Bodies of family that froze to death trying to cross border may not return to India
Jagdish Baldevbhai Patel (left to right), son Dharmik Jagdishkumar Patel, wife and mother Vaishaliben Jagdishkumar Patel and daughter Vihangi Jagdishkumar Patel are shown in a handout photo. Officials in Ottawa say they have confirmed the identities of four Indian nationals whose bodies were found frozen in Manitoba near the Canada-U.S. border last week. THE CANADIAN PRESS/HO-Amritbhai Vakil **MANDATORY CREDIT**
Hina Alam and Brittany Hobson, The Canadian Press
Published Saturday, January 29, 2022 7:12AM EST
A relative of a family that froze to death in southern Manitoba while trying to cross the United States border says it's expected the bodies will not be flown home to India for a funeral.
Amritbhai Vakil said family members have decided it would be emotionally difficult to see the couple and their two children and too expensive to transport the bodies.
“Can you imagine what will happen to the parents when they see four bodies all at once?” he said.
They hope there might be a funeral in Canada, Vakil added.
RCMP and diplomatic officials Thursday released the names of the dead: Jagdish Patel, 39; his wife Vaishaliben Patel, 37; their 11-year-old daughter, Vihangi Patel; and their three-year-old son, Dharmik Patel.
The family, from the Dingucha village in India's western state of Gujarat, had travelled to Toronto on Jan. 12, Mounties said. Their frozen bodies were found in the snow, just metres from the border, seven days later.
A man on the U.S. side was arrested and charged with human smuggling. U.S. officials allege he is part of an organized human-smuggling enterprise.
U.S. court documents allege Steve Shand of Deltona, Fla., was driving a van with two Indian nationals just south of the border on Jan. 19.
The documents say five others from India were soon after spotted in the snow walking in the direction of the van. They told border officers that they had been walking for more than 11 hours in the freezing cold and that four others had become separated from the group overnight.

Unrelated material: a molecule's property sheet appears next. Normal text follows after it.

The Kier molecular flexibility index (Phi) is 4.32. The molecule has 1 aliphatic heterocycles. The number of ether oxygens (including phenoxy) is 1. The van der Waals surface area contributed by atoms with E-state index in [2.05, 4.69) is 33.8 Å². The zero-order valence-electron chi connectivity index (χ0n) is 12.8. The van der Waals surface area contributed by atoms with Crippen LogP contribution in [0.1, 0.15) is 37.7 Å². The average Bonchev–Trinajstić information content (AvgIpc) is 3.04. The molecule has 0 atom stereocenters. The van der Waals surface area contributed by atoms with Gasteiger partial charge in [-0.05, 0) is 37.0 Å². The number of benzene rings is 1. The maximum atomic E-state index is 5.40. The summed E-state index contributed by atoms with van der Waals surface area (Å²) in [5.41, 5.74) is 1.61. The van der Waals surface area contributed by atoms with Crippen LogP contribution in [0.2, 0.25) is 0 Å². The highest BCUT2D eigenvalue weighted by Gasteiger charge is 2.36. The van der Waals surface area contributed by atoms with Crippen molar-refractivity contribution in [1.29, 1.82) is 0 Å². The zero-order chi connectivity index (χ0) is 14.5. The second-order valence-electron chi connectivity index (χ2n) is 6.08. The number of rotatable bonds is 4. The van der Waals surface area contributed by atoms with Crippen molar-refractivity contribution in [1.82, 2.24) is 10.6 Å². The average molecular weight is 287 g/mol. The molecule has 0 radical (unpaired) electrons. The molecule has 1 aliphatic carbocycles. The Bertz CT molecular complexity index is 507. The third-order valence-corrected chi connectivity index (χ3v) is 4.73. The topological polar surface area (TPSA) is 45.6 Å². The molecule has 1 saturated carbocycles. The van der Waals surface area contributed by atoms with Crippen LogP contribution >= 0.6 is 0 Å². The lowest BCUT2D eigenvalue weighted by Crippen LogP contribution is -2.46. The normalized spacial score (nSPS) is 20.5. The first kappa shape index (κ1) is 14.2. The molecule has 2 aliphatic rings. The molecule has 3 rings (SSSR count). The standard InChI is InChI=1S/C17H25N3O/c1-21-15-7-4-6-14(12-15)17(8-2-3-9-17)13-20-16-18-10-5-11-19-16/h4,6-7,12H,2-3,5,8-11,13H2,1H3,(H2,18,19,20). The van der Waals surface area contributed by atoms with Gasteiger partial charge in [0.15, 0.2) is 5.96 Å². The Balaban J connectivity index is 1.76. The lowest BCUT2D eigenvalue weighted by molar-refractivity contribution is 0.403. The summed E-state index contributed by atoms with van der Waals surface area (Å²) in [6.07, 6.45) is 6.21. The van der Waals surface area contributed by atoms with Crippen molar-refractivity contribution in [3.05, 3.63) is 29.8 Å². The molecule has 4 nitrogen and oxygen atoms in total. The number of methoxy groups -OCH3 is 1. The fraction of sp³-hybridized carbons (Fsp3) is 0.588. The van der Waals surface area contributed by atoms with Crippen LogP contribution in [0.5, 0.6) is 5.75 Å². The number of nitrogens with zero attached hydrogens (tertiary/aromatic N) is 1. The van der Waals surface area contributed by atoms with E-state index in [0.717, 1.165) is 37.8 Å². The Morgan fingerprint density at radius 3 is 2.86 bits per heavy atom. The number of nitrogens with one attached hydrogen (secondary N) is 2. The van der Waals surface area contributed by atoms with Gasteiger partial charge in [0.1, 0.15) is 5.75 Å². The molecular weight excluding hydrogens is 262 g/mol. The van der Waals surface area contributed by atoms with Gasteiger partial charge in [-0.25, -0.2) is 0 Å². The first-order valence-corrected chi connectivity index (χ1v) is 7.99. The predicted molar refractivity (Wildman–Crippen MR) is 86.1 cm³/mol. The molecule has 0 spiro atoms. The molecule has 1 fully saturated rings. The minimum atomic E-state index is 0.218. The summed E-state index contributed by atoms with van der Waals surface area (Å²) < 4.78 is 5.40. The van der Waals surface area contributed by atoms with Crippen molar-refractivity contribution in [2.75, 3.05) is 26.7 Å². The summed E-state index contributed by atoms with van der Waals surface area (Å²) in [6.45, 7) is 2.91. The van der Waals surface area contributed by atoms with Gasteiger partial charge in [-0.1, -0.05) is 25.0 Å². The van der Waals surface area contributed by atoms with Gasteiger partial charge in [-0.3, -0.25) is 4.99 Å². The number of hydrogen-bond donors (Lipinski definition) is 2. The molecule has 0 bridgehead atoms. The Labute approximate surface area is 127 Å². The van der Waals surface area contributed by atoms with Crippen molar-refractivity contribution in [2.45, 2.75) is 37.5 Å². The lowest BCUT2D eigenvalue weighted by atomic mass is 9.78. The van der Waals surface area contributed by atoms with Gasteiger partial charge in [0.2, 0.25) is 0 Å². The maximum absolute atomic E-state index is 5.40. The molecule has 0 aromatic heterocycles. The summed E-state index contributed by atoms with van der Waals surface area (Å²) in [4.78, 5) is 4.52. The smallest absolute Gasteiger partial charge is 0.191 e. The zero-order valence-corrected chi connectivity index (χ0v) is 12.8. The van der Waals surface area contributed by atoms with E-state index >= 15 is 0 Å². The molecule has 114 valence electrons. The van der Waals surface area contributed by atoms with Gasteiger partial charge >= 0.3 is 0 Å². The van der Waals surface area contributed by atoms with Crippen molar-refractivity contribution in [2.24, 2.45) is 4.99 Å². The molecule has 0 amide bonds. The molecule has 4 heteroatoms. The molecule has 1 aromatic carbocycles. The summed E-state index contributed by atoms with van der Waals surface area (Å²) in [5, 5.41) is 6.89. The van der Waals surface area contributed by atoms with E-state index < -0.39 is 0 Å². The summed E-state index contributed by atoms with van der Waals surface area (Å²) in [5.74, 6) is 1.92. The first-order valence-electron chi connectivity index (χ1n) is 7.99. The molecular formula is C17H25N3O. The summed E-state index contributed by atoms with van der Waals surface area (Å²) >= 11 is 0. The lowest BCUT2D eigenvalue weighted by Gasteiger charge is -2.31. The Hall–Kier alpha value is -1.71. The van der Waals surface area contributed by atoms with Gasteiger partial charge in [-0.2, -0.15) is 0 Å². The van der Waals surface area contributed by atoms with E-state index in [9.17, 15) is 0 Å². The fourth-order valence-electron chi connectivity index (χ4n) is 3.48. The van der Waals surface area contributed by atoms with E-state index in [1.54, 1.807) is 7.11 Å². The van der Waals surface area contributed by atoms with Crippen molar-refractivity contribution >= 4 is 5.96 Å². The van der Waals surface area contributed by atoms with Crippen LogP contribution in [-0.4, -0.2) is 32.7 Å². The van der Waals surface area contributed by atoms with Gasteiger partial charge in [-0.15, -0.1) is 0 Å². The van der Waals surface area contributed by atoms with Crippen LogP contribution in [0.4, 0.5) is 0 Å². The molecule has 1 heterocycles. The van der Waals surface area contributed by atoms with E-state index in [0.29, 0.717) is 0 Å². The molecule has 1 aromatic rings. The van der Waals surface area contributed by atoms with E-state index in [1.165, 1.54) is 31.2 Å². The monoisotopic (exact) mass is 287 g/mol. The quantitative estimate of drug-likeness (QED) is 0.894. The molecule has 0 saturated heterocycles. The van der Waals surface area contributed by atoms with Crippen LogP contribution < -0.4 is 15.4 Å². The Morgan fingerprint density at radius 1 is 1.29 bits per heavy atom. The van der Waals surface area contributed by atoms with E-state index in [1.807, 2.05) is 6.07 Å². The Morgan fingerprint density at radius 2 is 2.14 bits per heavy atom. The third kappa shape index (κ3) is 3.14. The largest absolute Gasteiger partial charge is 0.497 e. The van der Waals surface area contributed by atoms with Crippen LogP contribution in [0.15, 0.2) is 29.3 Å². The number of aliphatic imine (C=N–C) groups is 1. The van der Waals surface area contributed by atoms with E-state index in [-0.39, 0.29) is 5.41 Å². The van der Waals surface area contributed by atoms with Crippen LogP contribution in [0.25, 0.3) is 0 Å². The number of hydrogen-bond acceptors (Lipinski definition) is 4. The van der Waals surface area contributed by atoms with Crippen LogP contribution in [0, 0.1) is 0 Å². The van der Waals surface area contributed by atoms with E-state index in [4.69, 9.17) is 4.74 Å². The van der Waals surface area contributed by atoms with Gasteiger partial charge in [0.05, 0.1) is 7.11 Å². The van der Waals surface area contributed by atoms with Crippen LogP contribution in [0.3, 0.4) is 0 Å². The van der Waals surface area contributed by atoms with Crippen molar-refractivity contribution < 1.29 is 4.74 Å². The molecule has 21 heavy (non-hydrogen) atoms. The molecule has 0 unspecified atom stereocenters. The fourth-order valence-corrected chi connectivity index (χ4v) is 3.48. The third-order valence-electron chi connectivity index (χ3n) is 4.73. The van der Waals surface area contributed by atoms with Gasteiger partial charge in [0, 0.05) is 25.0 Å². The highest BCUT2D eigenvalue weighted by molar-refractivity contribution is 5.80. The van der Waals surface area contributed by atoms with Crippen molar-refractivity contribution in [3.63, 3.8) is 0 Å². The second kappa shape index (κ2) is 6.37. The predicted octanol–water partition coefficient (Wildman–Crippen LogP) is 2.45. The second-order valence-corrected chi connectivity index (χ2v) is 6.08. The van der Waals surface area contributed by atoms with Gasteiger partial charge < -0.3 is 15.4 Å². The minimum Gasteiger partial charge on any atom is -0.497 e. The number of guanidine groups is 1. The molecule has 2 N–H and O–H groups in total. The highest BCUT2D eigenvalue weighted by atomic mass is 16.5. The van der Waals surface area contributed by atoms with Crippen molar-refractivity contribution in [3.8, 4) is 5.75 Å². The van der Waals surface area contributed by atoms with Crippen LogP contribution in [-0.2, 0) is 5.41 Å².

One man in the group also said he had paid a large amount of money to get a fake student visa in Canada and was expecting a ride to a relative's home in Chicago after he crossed the border, the documents say.
A statement from India's Ministry of External Affairs said the High Commission in Ottawa and Consulate General in Toronto are working closely with Canadian authorities.
Anil Pratham, director general of police in Gujarat, said he is waiting on information and guidance from External Affairs to move ahead with his investigation. Pratham said he believes the Patels used a local travel agent to get visas to Canada.
Vakil, in a phone interview from Dingucha, said family in India had wondered for several days if the bodies found in Canada were their relatives. Family knew the four had travelled to Canada, he said, but no one had been able to reach them.
The family is going through complex emotions, he said.
“They knew in their heart of hearts that it was their kids, but they didn't want to believe it,” Vakil said.
“They had some hope, but knew it was false hope. It's also shocking and sad when what you fear most comes true.”
The week that it took for authorities to identify the Patels helped cushion the blow, he added. “It's given time to process our thoughts and emotions.”
He said the family is holding a 15-day mourning and prayer service in the village.
A separate service was to take place Friday night in Winnipeg. The president of the India Association of Manitoba said it worked with local organizations to put together an hour-long virtual one for community members. The group had worked with consulate officials from Toronto to help identify the Patels.
Ramandeep Grewal said the wish was to give community members a way to deal with their grief. With COVID-19 restrictions still in place, the groups decided to hold something online.
Since news of the deaths, people have been reaching out to share their own stories of immigrating to the U.S. or Canada, Grewal said.
“I think it's very important everybody get together and talk about it. It's a little bit soothing for everyone,” he said.
“Otherwise people are just thinking about it ... (and) what went wrong.”
This report by The Canadian Press was first published Jan. 28, 2022.
This story was produced with the financial assistance of the Facebook and Canadian Press News Fellowship.